give considerable weight to this element, particularly as it
relates to the page text, the content of the site, and the
name of the file.
Keywords and Description
This is another element that
is not visible and carries varying weight depending on the
search engine in question. More keywords are not necessarily
better since an element of dilution will occur. Both the
Keyword Tag and the Description Tag are of lesser weight today
than they were at one time. Like the page title they are
useful when their content directly relates to the other
elements of the site such as the page title, the overall
content of the site, etc.
Domain Name and File Name:
These too, are less important
than they used to be but the domain name and the file name can
still be very helpful in your overall search engine ranking.
Needless to say, the domain name is critical from a branding
standpoint and is, in and of itself, a serious topic that goes
well beyond the scope of this article.
There seems to be a strong
correlation between frequently updated sites and site
re-indexing. The more updates you do, the more frequently the
spiders tend to visit your site. This keeps your updated
content current in the search engine cache.
These are factors that you
have less control over and which tend to take time to research
and implement. They often have direct impact on your site
above and beyond their affect on your SE placement.
The more sites that have
links to your site the better. If they are relevant sites then
it is best. Relevant is a rather relative word. If you are a
Jaguar car dealership in San Francisco, relevant sites can be
car review places, spare parts, car racing, a San Francisco
business directory, Jaguar fan club, and the list goes on.
Sites with links to you send visitors both directly (when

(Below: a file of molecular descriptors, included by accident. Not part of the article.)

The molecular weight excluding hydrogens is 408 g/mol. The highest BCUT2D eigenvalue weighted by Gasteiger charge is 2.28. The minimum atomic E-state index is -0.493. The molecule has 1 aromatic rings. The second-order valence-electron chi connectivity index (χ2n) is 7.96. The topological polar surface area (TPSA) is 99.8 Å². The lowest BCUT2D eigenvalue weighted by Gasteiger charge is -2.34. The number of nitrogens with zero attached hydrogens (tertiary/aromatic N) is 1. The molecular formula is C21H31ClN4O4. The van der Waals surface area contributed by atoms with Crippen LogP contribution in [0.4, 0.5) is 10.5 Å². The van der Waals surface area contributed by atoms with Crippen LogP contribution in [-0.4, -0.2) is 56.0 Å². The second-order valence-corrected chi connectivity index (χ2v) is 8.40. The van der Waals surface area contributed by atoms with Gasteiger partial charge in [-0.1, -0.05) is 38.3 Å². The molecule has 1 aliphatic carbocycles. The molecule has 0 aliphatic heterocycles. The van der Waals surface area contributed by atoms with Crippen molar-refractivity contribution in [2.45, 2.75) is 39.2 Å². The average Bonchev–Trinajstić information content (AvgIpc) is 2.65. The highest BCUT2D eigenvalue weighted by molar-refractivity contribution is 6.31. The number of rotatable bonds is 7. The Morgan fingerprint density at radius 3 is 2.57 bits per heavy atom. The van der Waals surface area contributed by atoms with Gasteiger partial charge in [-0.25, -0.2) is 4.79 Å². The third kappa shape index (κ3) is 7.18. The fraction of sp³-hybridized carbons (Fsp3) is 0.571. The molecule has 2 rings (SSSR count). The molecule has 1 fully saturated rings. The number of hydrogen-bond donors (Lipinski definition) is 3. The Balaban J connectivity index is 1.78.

visitors click on such links) and indirectly, through SE
spiders "seeing" your link at those sites.
Links to your site may come
from numerous places. Review and content sites are best since
search engines factor in the nature of those sites, just as we
place more weight on an unsolicited unpaid restaurant
recommendation than an advertisement. Affiliate links and paid
ads are of value too and should not be discounted. Creating
and supporting a relevant content site can have many benefits,
not the least of which is steering valuable traffic to your
Sites similar to yours are
your competition for SE placement. This is why any SEO effort
is doomed if it is not derived from your business and
marketing strategy. It goes without saying that you should
strive to cater to under-served markets and offer unique
products and services. The more effort you put in this
endeavor the easier it is to compete in the market, and in the
Note: While the above
factors are important, they are
by no means the only ones to observe. In
addition, there are industry specific factors (e.g.
legal, regulatory, cultural, etc.) that need to be
considered when applicable.
Technology Matrix Group Ltd. 2004